news digest | Dec 28, 2021 |
More fairs postpone for COVID, a White House plan for the trucking industry, and more

The holiday break is here, but the home world hasn’t stopped grinding—just look at Martha Stewart, who’s now selling a replica of the Nativity scene she made in a pottery class during her stay in prison. Stay in the know with our weekly roundup of headlines, launches and events, recommended reading, and more.

Business News

The highly transmissible omicron variant of the coronavirus has put a sudden damper on holiday plans and home world events alike in recent weeks. The latest event to face cancellation is the Maison&Objet design fair, originally scheduled to take place January 20 to 24 in Paris. In response to the French government’s announcement yesterday that indoor events must be capped at 2,000 people to prevent the spread of the virus, event organizers have decided to postpone the fair, which is now rescheduled for March 24 to 28. Additionally, The Winter Show, an art, antiques and design fair originally scheduled to take place January 20 to 30 in New York, has been postponed due to the rise in infections. The organizers plan to explore new spring dates for the 2022 event. These shows join German fairs IMM Cologne, Heimtextil and Domotex, and the Stockholm Furniture & Light Fair—all of which were slated for early 2022 and shut down as a response to the renewed spread of COVID-19.

The White House has announced plans to boost support of the trucking industry, Home Textiles Today reports, citing a need for updated infrastructure as the booming demand for consumer goods has strained capacity along the supply chain. The Truck Action Plan includes steps to be implemented immediately, along with goals for 30-, 60- and 90-day timelines, which include employee recruitment efforts and new apprenticeship programs, a survey of driver compensation, and a series of roundtable discussions with members of the industry.

ABC Carpet & Home has attracted ire from customers in recent months over unfulfilled orders and a general lack of communication. According to the New York Post, dozens of customers have taken to the retailer’s Facebook page to voice their concerns after submitting payments on still-undelivered furniture and carpets as far back as a year ago. The discord comes after the 124-year-old retailer was purchased in August by a consortium dealing in Persian rugs, which rescued the store from its pandemic-induced bankruptcy. In response to the recent complaints, a spokesperson for ABC has said that its new owners are “focused on delivering a great shopping experience to customers,” and are not obligated to complete orders placed by customers with the store’s old owners, but are doing so voluntarily despite supply chain challenges. Meanwhile, recently filed court documents have revealed that the landlord of ABC’s flagship space at 888 Broadway in Manhattan’s Flatiron District has asked a judge to force the retailer’s leaseholder to catch up on rent or clear out of the space.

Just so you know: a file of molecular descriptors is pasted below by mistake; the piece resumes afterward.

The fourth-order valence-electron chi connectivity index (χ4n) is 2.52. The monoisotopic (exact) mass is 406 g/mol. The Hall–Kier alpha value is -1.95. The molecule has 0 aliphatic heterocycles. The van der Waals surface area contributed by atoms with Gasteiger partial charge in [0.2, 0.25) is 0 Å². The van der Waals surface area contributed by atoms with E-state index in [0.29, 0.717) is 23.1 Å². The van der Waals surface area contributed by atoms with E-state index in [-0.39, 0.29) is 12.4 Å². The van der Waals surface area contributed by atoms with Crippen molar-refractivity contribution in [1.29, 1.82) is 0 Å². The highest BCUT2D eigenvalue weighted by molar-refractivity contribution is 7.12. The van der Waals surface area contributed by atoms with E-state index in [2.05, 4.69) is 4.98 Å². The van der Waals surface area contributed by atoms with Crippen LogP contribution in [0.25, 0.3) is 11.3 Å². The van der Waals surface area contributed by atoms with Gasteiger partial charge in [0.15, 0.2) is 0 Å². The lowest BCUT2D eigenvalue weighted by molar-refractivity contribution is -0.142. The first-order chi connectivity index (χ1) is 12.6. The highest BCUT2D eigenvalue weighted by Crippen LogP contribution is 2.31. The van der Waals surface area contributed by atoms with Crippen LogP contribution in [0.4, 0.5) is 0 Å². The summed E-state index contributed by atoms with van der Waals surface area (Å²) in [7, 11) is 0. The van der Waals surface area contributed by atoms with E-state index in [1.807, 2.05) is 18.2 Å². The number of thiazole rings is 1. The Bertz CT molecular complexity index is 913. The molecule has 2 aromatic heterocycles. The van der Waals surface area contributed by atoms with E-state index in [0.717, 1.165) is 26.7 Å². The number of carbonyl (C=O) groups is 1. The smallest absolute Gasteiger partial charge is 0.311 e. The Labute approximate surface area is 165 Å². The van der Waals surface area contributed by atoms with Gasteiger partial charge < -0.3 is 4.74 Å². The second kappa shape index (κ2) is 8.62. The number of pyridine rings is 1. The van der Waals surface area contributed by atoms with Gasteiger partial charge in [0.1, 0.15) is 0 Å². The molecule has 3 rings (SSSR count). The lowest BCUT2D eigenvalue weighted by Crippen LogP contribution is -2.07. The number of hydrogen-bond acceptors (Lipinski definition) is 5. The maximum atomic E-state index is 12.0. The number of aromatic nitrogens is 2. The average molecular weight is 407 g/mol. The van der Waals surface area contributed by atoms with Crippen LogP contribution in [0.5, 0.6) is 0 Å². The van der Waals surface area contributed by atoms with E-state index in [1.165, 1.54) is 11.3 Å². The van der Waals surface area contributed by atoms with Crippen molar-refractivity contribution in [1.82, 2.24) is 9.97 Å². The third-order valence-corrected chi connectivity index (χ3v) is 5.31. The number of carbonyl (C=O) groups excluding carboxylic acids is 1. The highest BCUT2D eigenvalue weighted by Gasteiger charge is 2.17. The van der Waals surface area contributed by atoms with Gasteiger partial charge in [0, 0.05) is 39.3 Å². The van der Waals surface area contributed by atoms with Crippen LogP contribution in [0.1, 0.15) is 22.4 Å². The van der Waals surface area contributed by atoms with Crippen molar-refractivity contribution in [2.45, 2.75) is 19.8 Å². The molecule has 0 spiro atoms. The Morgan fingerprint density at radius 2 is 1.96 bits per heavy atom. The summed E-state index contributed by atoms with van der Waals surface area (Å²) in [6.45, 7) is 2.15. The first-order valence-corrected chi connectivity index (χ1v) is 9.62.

Sustainable building startup Cove.tool has completed a $30 million Series B funding round led by investment firm Coatue with participation from Robert Downey Jr.’s FootPrint Coalition, Mucker Capital, Urban Us and Knoll Ventures, TechCrunch reports. The Atlanta-based company’s software offers architects and contractors the ability to input the details of a project and receive tips for optimizing daylight, HVAC systems, solar energy and sustainable materials to reduce carbon usage, conserve energy and decrease construction costs. Since launching its software in 2017, the company has expanded to 15,000 users across 30 countries, and plans to add to its product suite and provide carbon reduction analysis for the architecture, engineering and construction industries with the new capital.

Showroom Representation

Brooklyn-based children’s furniture studio Franklin+Emily’s seating, storage and workspaces will now be carried online and in stores and catalogs by Pottery Barn Kids as well as through the sites Maisonette and Scandiborn.

Recommended Reading

In 2021, the world weathered its second year of a global pandemic—and as people got closer to home, interiors seemed to get even more interesting. T: The New York Times Style Magazine surveyed some of their best home-centric stories published this year, from Florentine villas to modernist Southampton beach houses.

While e-readers can condense piles of books into a single device, there’s nothing that quite compares to the sight of a well-stocked home library—in fact, there’s now a name for this particular comfort. For The New York Times, Julie Lasky explores what it means to be “book-wrapt”—a term coined by author Reid Byers to describe the sensation of being surrounded by one’s favorite volumes. “Covering the walls of a room, piled up to the ceiling and exuding the breath of generations, they nourish the senses, slay boredom and relieve distress,” writes Lasky.

In Memoriam

Interior design industry leader Ruth Lynford passed away on December 3, 2021, at the age of 97, leaving behind a barrier-breaking legacy as a woman navigating a male-dominated profession, according to a statement on NYSID’s site. After graduating with a degree in architecture from Washington University in 1946, Lynford joined a Manhattan-based architecture firm, where she helped elevate female architects and interior designers and later assisted with the passage of legislation recognizing interior design as a legitimate profession in New York. Along with founding the interior design nonprofit corporation New York 11 Plus, Lynford’s accolades include induction into the Interior Design Hall of Fame, a Design Icon designation from Interior Design magazine, and the role of founding president of Interior Designers for Legislation in New York.

Homepage photo: ©Ivan/AdobeStock

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